New Zealand People's Party

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New Zealand People's Party
LeaderAnil Sharma
Founded2015
IdeologyMinority rights
Cultural rights
House of Representatives
0 / 120
Website
Facebook

The New Zealand People's Party is a political party in New Zealand. The party was established in 2015[1] and has a particular focus on the rights of immigrants.[2][3] It operated as an independent party for a 2016 by-election and the 2017 general election, and as a component party of Advance New Zealand for the 2020 election.[4] The party's leader, as of September 2020, is Anil Sharma.[5]

History[edit]

Standalone party[edit]

The New Zealand People's Party was established in 2015.[1] It was initially led by Roshan Nauhria, who was a co-founder.[6]

Nauhria stood as a candidate in the 2016 Mount Roskill by-election,[7] winning 709 votes or 4.2% and coming third.[8] The People's Party also contested the 2017 Mount Albert by-election, with Vin Tomar, an early childhood teacher and real estate agent, as their candidate.[9] Tomar received 191 votes, or 1.5% of the votes cast, coming fourth.

In 2016, New Zealand First leader Winston Peters called the party a 'National Party front'.[10]

On 20 May 2017 the party applied for registration with the Electoral Commission[11] and was registered by the Electoral Commission on 20 June 2017.[12] It ran six list candidates.[13] At the 2017 general election, the party gained only 0.1% of the party vote (1,890 votes) and won no seats in the New Zealand House of Representatives.[14]

The party was deregistered by the Electoral Commission, at the party's request, on 30 April 2019.[15]

Component party of Advance New Zealand[edit]

The leader of the Advance New Zealand party, Jami-Lee Ross, appeared in a Facebook video of 29 July 2020 and stated that the New Zealand People's Party would be joining with Advance.[16] The Electoral Commission confirmed that the People's Party was a component party of Advance on 18 August.[4] Advance New Zealand received only 1.0% of the party vote in the 2020 general election,[17] not enough to enter Parliament, so no candidates from the People's Party were elected.

Current status[edit]

By December 2020, the People's Party was no longer recorded as a component party of Advance.[18] No announcements about the future of the People's Party have been made.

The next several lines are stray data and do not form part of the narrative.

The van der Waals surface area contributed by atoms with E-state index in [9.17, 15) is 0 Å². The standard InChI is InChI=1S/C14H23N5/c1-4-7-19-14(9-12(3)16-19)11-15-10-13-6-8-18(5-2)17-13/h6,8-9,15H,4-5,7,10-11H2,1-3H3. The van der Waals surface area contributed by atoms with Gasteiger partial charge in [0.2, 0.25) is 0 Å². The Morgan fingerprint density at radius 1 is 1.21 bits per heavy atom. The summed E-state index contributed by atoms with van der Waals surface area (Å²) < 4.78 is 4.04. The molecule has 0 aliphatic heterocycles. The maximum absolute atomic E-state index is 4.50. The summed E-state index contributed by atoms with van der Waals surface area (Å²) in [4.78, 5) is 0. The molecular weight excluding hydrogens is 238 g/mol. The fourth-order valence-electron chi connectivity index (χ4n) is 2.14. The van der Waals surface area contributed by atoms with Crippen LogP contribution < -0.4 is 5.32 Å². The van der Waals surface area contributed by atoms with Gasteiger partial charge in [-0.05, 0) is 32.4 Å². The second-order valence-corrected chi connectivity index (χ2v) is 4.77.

Electoral results[edit]

Election Candidates nominated Seats won Votes Vote share % Government
Electorate List
2017 0 6
0 / 120
1,890 0.1% Not in Parliament

External links[edit]

Archive of party website (now defunct) from 2019

References[edit]

  1. ^ a b "Constitution of the New Zealand People's party Incorporated". 27 October 2015. Retrieved 30 August 2016.
  2. ^ Lynch, Jenna (30 August 2016). "NZ's first political party dedicated to immigrants". Newshub. Retrieved 23 January 2017.
  3. ^ "Political party for immigrants to focus on crime". Radio New Zealand. 30 August 2016. Retrieved 30 August 2016.
  4. ^ a b "Component parties recorded for The Advance New Zealand Party". New Zealand Electoral Commission. 18 August 2020.
  5. ^ "About Us". New Zealand Public Party. Archived from the original on 28 September 2020.CS1 maint: unfit URL (link)
  6. ^ "Planning underway ahead of 'one vote' December 3 Mt Roskill by-election". TVNZ. 12 October 2016. Archived from the original on 19 October 2016. Retrieved 19 August 2020.
  7. ^ Nicholas Jones (1 December 2016). "Roshan Nauhria chasing shock win in Roskill". The New Zealand Herald. Retrieved 5 December 2016.
  8. ^ "Mt Roskill – Preliminary Count". NZ Electoral Commission. 3 December 2016. Retrieved 5 December 2016.
  9. ^ "New Zealand People Party to spice up Mt Albert by-election, announces candidate". Indian Weekender. 26 December 2016. Retrieved 9 January 2017.
  10. ^ "New Zealand People's Party is a 'National Party front' – Winston Peters". Newshub. 3 September 2016. Retrieved 5 December 2016.
  11. ^ "Application to register political party and logo". NZ Electoral Commission. 20 May 2017. Retrieved 26 May 2017.
  12. ^ "Register of Political Parties". Electoral Commission. Retrieved 27 July 2017.
  13. ^ "Party and candidate lists for 2017 Election". Electoral Commission. Archived from the original on 7 October 2017. Retrieved 7 October 2017.
  14. ^ "2017 General Election – Official Result". New Zealand Electoral Commission. Retrieved 7 October 2017.
  15. ^ "People's Party no longer registered". New Zealand Electoral Commission. 1 May 2019. Archived from the original on 1 May 2019. Retrieved 3 May 2019.
  16. ^ "NZ People's Party joins forces with NZ Public Party and Advance NZ for the 2020 elections". Facebook - Apna Television Channel 36 - NZ. 29 July 2020.
  17. ^ "2020 General Election and Referendums - Official Result". Electoral Commission. 6 November 2020. Retrieved 6 November 2020.
  18. ^ "Register of political parties". elections.nz. Retrieved 7 December 2020.